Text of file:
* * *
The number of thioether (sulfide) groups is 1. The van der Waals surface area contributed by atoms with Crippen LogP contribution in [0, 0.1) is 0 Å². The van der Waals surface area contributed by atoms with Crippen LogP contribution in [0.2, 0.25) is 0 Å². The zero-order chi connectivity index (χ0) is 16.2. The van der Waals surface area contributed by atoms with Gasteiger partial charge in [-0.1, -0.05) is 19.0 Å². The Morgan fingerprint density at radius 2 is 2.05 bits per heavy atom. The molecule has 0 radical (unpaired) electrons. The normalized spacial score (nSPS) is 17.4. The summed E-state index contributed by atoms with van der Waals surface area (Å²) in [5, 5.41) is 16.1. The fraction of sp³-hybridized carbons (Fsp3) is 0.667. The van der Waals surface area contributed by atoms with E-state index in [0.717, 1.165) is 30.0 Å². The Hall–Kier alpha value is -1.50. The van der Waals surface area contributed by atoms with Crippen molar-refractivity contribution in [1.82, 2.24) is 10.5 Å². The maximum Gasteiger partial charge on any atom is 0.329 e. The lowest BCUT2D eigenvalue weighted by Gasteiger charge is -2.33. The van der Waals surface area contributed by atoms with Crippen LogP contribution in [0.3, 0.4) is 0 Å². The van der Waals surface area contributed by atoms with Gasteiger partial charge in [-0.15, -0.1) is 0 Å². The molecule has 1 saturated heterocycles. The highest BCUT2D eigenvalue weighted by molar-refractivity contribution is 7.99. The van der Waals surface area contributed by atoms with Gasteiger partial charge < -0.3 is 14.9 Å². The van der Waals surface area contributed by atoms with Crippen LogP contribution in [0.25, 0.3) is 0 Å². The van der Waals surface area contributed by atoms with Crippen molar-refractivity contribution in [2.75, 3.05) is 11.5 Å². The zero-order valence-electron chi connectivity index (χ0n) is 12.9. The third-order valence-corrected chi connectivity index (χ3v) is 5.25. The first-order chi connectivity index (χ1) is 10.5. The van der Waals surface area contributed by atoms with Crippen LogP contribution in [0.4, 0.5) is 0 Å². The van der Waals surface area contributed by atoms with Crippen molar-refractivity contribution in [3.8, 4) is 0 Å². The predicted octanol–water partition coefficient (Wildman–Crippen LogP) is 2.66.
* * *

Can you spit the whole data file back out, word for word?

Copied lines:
The number of thioether (sulfide) groups is 1. The van der Waals surface area contributed by atoms with Crippen LogP contribution in [0, 0.1) is 0 Å². The van der Waals surface area contributed by atoms with Crippen LogP contribution in [0.2, 0.25) is 0 Å². The zero-order chi connectivity index (χ0) is 16.2. The van der Waals surface area contributed by atoms with Gasteiger partial charge in [-0.1, -0.05) is 19.0 Å². The Morgan fingerprint density at radius 2 is 2.05 bits per heavy atom. The molecule has 0 radical (unpaired) electrons. The normalized spacial score (nSPS) is 17.4. The summed E-state index contributed by atoms with van der Waals surface area (Å²) in [5, 5.41) is 16.1. The fraction of sp³-hybridized carbons (Fsp3) is 0.667. The van der Waals surface area contributed by atoms with E-state index in [0.717, 1.165) is 30.0 Å². The Hall–Kier alpha value is -1.50. The van der Waals surface area contributed by atoms with Crippen molar-refractivity contribution in [1.82, 2.24) is 10.5 Å². The maximum Gasteiger partial charge on any atom is 0.329 e. The lowest BCUT2D eigenvalue weighted by Gasteiger charge is -2.33. The van der Waals surface area contributed by atoms with Crippen LogP contribution in [0.3, 0.4) is 0 Å². The van der Waals surface area contributed by atoms with Gasteiger partial charge in [-0.15, -0.1) is 0 Å². The molecule has 1 saturated heterocycles. The highest BCUT2D eigenvalue weighted by molar-refractivity contribution is 7.99. The van der Waals surface area contributed by atoms with Gasteiger partial charge < -0.3 is 14.9 Å². The van der Waals surface area contributed by atoms with Crippen LogP contribution in [0.25, 0.3) is 0 Å². The van der Waals surface area contributed by atoms with Crippen molar-refractivity contribution in [2.75, 3.05) is 11.5 Å². The zero-order valence-electron chi connectivity index (χ0n) is 12.9. The third-order valence-corrected chi connectivity index (χ3v) is 5.25. The first-order chi connectivity index (χ1) is 10.5. The van der Waals surface area contributed by atoms with Crippen LogP contribution in [0.4, 0.5) is 0 Å². The van der Waals surface area contributed by atoms with Crippen molar-refractivity contribution in [3.8, 4) is 0 Å². The predicted octanol–water partition coefficient (Wildman–Crippen LogP) is 2.66.